By Eric Boehm | PA Independent
Medical marijuana legislation will get a second chance in 2015.
The bipartisan pair of state senators who pushed for legalization during 2014 announced this week they will re-introduce the same text of a bill approved by the state Senate with a 43-7 vote in September. The bill didn’t receive a vote from the House of Representatives before the two-year legislative session came to a close Nov. 30.
JOINING THE CROWD: Pennsylvania could join 21 other states in legalizing the use of medical marijuana. With a new governor in office, prospects are high.
Since it will be a new legislative session when lawmakers return to Harrisburg in January, the bill will have to start over again at the beginning of the process. But there is good reason to believe 2015 could be the year Pennsylvania legalizes marijuana as a treatment for some chronic ailments.
The goal of the legislation is to provide additional options for those suffering from seizure-caused diseases, said state Sens. Mike Folmer, R-Lebanon, and Daylin Leach, D-Montgomery, in a joint statement.
“Some children suffer hundreds of seizures a day, making normal childhood development impossible and forcing parents to helplessly watch their children suffer,” they said. “Prescribed narcotic cocktails of highly addictive and dangerous drugs have little effect on these disorders and often offer only a few weeks or months of pause in the decline of a child’s health.”
The Senate-passed medical marijuana bill would allow people suffering from cancer, epilepsy, seizures, Parkinson’s disease, ALS, MS, PTSD and other brain and neurological diseases to use medical marijuana. An expected 250,000 Pennsylvanians would sign up for a medical marijuana license, according to an analysis from the Senate Appropriations Committee. A license would cost $100.
Leach and Folmer say 21 other states and the District of Columbia have similar laws regarding medical marijuana, though there is quite a bit of variety from state to state.
Getting the bill through the state Senate a second time should be a relatively easy task. Senate President Joe Scarnati, R-Jefferson, announced this week he was co-sponsoring the bill.
In the House, Republican leaders say they want to hold a series of hearings on the proposal to allow law enforcement and other interest groups to have a say.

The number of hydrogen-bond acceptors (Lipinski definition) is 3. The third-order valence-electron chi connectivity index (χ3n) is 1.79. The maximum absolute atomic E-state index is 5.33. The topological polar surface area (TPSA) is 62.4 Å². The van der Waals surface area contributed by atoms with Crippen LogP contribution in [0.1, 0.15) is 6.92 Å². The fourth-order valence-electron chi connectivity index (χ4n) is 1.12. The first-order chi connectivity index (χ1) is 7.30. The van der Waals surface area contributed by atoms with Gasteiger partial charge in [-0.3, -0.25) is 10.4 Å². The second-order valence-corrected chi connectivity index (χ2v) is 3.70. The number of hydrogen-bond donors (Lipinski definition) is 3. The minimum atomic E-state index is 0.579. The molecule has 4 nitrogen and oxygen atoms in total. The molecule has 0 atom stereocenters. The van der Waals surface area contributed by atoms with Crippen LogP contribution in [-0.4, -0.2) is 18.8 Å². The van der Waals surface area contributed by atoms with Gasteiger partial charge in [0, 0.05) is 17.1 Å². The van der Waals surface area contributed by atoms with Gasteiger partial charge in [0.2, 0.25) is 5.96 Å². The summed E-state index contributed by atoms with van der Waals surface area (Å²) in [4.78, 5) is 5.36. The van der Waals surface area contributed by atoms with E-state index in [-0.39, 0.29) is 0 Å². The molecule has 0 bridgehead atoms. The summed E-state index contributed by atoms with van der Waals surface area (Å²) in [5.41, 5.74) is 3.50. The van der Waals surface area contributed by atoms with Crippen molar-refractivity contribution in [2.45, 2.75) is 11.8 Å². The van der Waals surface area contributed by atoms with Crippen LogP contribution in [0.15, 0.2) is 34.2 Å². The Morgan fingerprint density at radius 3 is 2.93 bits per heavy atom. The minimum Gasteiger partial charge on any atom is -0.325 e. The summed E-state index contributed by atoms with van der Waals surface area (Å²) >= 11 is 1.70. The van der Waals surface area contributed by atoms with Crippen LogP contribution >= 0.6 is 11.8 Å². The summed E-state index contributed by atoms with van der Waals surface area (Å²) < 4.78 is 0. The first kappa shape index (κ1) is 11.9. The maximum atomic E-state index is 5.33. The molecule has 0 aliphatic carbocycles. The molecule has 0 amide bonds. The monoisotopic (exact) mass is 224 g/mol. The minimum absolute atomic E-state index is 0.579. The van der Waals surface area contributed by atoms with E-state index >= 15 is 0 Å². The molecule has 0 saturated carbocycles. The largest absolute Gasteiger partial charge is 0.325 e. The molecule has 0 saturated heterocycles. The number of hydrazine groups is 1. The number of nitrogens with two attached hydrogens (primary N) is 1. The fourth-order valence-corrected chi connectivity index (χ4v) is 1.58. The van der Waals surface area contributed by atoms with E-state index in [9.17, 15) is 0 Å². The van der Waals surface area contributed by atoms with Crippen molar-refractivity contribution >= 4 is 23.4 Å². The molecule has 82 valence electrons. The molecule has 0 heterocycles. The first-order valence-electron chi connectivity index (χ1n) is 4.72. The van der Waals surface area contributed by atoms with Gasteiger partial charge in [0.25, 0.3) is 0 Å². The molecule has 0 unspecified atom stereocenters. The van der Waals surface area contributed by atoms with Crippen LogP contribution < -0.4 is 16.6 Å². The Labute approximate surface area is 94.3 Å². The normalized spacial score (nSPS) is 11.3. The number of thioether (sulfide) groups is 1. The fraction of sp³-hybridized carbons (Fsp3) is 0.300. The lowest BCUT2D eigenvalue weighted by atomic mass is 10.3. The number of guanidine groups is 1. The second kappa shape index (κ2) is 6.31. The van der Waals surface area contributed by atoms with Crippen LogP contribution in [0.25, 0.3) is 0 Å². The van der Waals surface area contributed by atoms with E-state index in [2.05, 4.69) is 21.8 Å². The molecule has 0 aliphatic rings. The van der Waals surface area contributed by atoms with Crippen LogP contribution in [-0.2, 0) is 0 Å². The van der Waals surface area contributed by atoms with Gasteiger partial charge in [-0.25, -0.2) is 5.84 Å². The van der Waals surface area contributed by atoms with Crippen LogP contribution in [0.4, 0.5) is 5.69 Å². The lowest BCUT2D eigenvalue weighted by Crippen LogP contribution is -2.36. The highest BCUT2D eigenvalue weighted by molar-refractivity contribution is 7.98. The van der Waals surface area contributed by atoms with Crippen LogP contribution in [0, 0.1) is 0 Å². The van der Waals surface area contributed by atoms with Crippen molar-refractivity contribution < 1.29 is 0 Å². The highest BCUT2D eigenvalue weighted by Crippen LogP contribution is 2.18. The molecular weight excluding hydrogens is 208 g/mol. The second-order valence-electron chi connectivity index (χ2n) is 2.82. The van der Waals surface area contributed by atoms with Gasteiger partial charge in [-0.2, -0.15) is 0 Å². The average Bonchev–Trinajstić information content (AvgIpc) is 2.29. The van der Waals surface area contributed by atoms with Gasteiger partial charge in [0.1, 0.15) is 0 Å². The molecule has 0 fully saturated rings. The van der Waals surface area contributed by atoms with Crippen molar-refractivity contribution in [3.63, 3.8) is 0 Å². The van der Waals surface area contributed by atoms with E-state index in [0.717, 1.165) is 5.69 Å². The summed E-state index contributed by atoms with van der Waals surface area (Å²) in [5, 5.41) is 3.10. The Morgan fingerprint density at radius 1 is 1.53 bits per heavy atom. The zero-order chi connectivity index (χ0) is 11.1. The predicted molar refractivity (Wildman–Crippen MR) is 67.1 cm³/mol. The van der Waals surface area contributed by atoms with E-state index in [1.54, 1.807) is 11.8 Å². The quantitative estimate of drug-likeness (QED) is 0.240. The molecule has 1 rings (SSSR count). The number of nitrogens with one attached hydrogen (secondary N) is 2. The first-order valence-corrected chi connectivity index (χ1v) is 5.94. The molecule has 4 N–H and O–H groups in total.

There are also concerns about the creation of a new bureaucracy within the state government — the State Board of Medical Cannabis Licensing, which the bill would create to license and regulate marijuana growers, processors and dispensers.
If those worries can be addressed, the change in the governor’s office should be the final piece to the legalization puzzle.
Outgoing Gov. Tom Corbett was opposed to broad legalization of marijuana for medical purposes. He favored a limited clinical trial run by a handful of hospitals instead.
Governor-elect Tom Wolf takes a different view.
During the campaign, Wolf suggested the state could examine the possibility of recreational legalization, as has been approved in Colorado, Oregon, Washington and the District of Columbia. Though he has also said Pennsylvania ought to wait and see what happens in those other places where recreational use is already on the books.
Full legalization is probably farther off in the distance. No state has approved recreational legalization except via a ballot measure, and Pennsylvania doesn’t have a mechanism to easily put those types of issues on the ballot. Even the most progressive legislative bodies tend to lag behind the general public on issues like this (though Philadelphia has essentially decriminalized the possession of marijuana already).
But long-suffering advocates for medical marijuana have reason to believe 2015 will be the year Pennsylvania joins a growing number of states with legal cannabis.